They were able to evolve a program, and, what is more important, to act in unison in making it effective. It was they who in A.D. 1501 formed the nucleus of the movement which made Kanso-al-Ghoury Sultan of Egypt. When Bonaparte entered Cairo, July 22, 1798, he dealt with the Grand Sheikh of Al Azhar. The constituted authorities of the land had vanished.

The Corsican therefore turned to- wards the head of the University as towards one whose standing made of him a mandatory of the people of the conquered city. In May, 1805, Al Azhar applied the lesson thus learned. It deposed Omar Makram and made Muhammad Aly pasha of Egypt 6."

The Egyptians have never forgotten the invasion of the sacred precincts of Al Azhar by Napoleon when he conquered Egypt. A Moslem wrote in 1924:

"The leading sheikhs of El Azhar went to the general of the French Army complaining and imploring him to stop the attack. He agreed to an armistice. Immediately afterwards, the Army was quartered throughout the city which they systematically plundered. They entered El Azhar mounted on their horses, assembled there in the large court, tied their horses to 'El Kiblah', destroyed lamps and chests, threw down the books and the holy Koran and trod on them. In short, they reduced the holy place to the level of a common barrack and generally wounded the religious susceptibilities of the people."

This "holy place," however, has seen desecration of other sort by warring factions and immoral practices down the centuries. The sacredness of the mosque explains the fact that even in the Middle ages it is often mentioned as an asylum for refugees. Further we hear that extracts from the Koran or Bukhari were publicly recited from its pulpits to remove plague and famine. In the year 1758, the students begged their professor to lecture on Bukhari's Traditions to avert a raging plague! In spite of its sacred courts and sacred lore and learned theologians, we know that:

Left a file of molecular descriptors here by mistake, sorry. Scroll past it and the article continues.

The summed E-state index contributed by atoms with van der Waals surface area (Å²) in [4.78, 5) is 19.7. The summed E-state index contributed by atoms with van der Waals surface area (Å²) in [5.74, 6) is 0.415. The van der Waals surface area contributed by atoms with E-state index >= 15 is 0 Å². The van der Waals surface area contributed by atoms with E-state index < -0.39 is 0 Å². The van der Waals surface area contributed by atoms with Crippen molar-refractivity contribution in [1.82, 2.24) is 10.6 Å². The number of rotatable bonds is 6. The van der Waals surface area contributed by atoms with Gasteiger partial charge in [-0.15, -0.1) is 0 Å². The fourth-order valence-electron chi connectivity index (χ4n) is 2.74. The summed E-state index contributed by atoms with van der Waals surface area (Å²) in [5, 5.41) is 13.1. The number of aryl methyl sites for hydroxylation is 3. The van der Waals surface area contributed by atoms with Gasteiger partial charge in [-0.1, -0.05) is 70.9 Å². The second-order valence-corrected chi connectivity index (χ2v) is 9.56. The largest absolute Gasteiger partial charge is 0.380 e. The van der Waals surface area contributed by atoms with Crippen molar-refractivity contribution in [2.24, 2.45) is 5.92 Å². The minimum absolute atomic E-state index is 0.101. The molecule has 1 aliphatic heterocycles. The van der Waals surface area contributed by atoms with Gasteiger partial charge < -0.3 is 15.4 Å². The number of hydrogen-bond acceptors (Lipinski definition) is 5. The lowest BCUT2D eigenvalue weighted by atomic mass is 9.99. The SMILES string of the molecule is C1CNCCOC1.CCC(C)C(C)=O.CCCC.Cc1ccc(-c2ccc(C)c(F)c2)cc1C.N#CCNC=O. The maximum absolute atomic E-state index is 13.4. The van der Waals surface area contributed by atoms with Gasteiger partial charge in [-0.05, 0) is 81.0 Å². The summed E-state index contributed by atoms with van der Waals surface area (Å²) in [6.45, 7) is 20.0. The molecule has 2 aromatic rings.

"The chronicles of the Azhar are full of brawls and revolts among the students; sometimes the quarrels arose from differences of nationality and sect, sometimes over the grants in food and other gifts which an avaricious and unscrupulous administration kept back from them. In accounts of the brawls among the students themselves, the most frequently mentioned are the boorish Upper Egyptian, the restless Syrians and the fanatic Magharba and lastly the occupants of the chapel for the blind 7."

"When on June 7, 1896, the Egyptian police commanded by Europeans attempted to enter the Azhar during the cholera epidemic, to carry out most necessary sanitary measures, they were bombarded with stones, beams, vessels, etc. by the students and had to retreat. Those young people for whose spiritual guidance their teachers were responsible, lived in the belief that dirt was inseparable from holiness and that the inviolability of even the closets of the Azhar was a part of 'holding fast to their religion' (altamassuk bi'l-Din). Incidents of this kind explain the situation better than the mere letter of the statutes, or semi- or official explanations. A great students' revolt took place in 1909 8."

For nearly nine hundred years this center of Moslem lore and theological learning has propagated its ideals and methods not only in Egypt but in the Near East and India. The Azhar has branches today in Alexandria,

Tanta, Dusuk, and Damietta, all supported by the funds (waqf) of the mother university. The theological centers of orthodox Islam in India (Deoband and many others) and in all Central Asia (Bokhara) are conducted by the same methods, use the same textbooks, teach the same rigid theology, and have a similar attitude toward other faiths than Islam. Only very recently has a course on comparative religion been begun at Al Azhar! What it amounts to is polemic of the old school 9.